Cat Neuter (Orchidectomy)

Congratulations on deciding to neuter your cat. The benefits to yourpets health and helping to reduce the pet overpopulation crisis makes this decision easier.  Neutering is the common term used to describe the surgical procedure known scientifically as orchidectomy or orchiectomy.  Neutering

is very beneficial to the health of the cat, especially if performed at an early age.  Following puberty, which occurs at approximately 8 to 9 months of age, the male cat often develops a number of undesirable behavioral changes.  He will become territorial and start to mark areas, even inside the

house, by spraying urine.  This urine has a particularly offensive odour and is difficult to remove. As the tomcat reaches sexual maturity, he will start to enlarge his territory, straying even farther from the house, particularly atnight.  It is for this reason that many of the cats that are hit byautomobiles are non-neutered males.  By increasing the size of his territory, he increases the likelihood that he will come in contact with other cats and will get into fights for territorial dominance.  Inflicted fight wounds can result in severe infections and abscesses.  Diseases such as FIV(Feline Immunodeficiency Virus) and FeLV(Feline Leukemia), which can cause AIDS-like syndromes and cancers in cats, are spread through cat bites.  These cats are most commonly affected by such incurable diseases.  The

longer a tomcat sprays and fights, the less likely neutering will stop these behaviours.  Last, but not least, neutering your cat can help prevent needless deaths of tens of millions kittens and cats each year.

In most cases, it is recommended to neuter your cat before the onset of puberty.  Puberty normally begins between 6 and 10 months of age.  We recommend neutering your cat at around 6 months of age.

A cat neuter is considered a major surgical procedure that requires a general anaesthetic.  Whenyour cat is admitted for surgery, he will beexamined by the veterinarian performing the surgery, and pre-anaesthetic blood tests will be performed if you have chosen to do so. Your cat is

anaesthetized, and then both of the testicles are removed through two small incisions in the scrotum.  Since the incisions are very small, and since stitches may cause irritation of the sensitive skin of the scrotum, it is rare for the incisions to be sutured.  We use a skin adhesive to hold the incision closed

while it heals.  Laser Therapy is performed on incisions post-operatively.

In general, complications are rare during the neutering of cats.  With modern anaesthetics and monitoring equipment, the risk is very low.    However, as with all surgical procedures, there is always a small risk:

  • Anaesthetic Complication– It  is always possible that any pet could have an adverse reaction following the administration of any drug.  Such cases are impossible to predict, but fortunately are extremely rare.  Pre-operative bloodwork is a useful screening test that may detect pre-existing problems which could interfere with your pets ability to handle anaesthetic drugs.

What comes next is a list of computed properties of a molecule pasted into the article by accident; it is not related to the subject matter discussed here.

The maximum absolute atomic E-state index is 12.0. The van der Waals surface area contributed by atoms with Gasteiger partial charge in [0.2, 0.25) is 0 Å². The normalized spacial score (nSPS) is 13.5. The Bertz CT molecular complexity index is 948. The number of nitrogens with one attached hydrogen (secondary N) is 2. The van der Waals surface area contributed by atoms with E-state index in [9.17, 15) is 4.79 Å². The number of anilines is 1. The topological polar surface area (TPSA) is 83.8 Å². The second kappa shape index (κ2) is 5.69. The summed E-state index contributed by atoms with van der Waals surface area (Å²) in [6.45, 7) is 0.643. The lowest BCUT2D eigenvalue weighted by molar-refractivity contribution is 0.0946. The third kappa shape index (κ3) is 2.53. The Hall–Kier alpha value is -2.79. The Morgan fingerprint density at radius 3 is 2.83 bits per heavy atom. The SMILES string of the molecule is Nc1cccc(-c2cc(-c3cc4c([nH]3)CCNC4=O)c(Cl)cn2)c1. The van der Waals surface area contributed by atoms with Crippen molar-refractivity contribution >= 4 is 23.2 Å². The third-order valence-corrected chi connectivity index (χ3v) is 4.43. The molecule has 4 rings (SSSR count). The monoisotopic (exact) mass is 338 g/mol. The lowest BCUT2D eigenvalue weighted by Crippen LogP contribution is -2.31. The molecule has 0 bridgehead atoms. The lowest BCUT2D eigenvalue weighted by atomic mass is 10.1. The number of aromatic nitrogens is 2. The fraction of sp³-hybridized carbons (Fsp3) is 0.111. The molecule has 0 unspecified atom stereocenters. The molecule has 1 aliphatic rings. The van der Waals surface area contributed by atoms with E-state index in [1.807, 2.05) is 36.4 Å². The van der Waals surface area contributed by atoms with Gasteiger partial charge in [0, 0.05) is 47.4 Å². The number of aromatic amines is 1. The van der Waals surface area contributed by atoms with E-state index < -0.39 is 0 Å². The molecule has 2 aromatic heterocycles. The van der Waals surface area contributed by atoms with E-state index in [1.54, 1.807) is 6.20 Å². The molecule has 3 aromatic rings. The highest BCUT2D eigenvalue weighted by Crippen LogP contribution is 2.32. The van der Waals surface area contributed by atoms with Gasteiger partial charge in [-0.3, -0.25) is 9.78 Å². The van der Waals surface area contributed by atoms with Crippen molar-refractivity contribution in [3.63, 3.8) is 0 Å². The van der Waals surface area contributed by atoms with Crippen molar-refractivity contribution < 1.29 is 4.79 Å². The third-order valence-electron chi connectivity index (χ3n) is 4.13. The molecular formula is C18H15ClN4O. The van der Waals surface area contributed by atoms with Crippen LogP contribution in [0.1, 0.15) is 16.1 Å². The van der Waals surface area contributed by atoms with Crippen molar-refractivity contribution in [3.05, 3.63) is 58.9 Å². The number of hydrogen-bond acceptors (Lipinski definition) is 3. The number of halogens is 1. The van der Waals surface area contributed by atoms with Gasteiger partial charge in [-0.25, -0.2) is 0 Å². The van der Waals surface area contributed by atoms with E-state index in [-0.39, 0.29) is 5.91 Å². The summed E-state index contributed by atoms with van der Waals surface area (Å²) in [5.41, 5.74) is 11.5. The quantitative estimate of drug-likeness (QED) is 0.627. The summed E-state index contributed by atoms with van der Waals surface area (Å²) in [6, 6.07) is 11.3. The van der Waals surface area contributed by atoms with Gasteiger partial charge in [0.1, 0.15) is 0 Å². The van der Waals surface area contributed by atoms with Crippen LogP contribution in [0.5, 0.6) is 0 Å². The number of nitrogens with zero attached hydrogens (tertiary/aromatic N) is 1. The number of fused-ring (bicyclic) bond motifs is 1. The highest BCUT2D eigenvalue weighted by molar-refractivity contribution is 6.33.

It is important that you properly fast your cat prior to surgery according to our instructions. In addition, any signs of illness or previous medical history should be reported to us prior to any sedation, anaesthesia or surgery.

  • Post Operative Infection– This may occur internally or around the incision wound.  In most cases the infection can be controlled with antibiotics.  This most commonly occurs when the cat licks the site excessively or is in a damp environment.

In the vast majority of cases, no adverse affects are noted followingneutering.  In certain cats, notably the Siamese breed, the hair that grows back over an operation site may be noticeably darker, believed to be due to a difference in the skin temperature.  This darker patch may grow out with the following molt as the hair is naturally replaced.   There are many myths and rumors about neutering that are not supported by facts or research. Be sure to address any questions or concerns you may have with your veterinarian prior to surgery.



  • Intravenous fluids help to maintain normal blood pressure under anaesthesia.
  • Intravenous fluids provide venous access in emergency situations and help keep the organs perfused.
  • Intravenous fluids result in a more stable anaesthesia, and a quicker recovery for our patients.


Laser Therapy reduces pain and inflammation, stimulates nerve regeneration, muscle relaxation and immune system response. This significantly reduces healing time.


  • LESS PAIN – Laser energy seals nerve endings as it moves through tissue. Your pet feels less pain post-operatively.
  • LESS BLEEDING – The laser seals small blood vessels during surgery which allows us to perform surgeries with extraordinary precision. This also speeds some procedures reducing the amount of anesthesia needed.
  • LESS SWELLING – Laser energy does not crush, tear or bruise because only a beam of intense light contacts the tissue.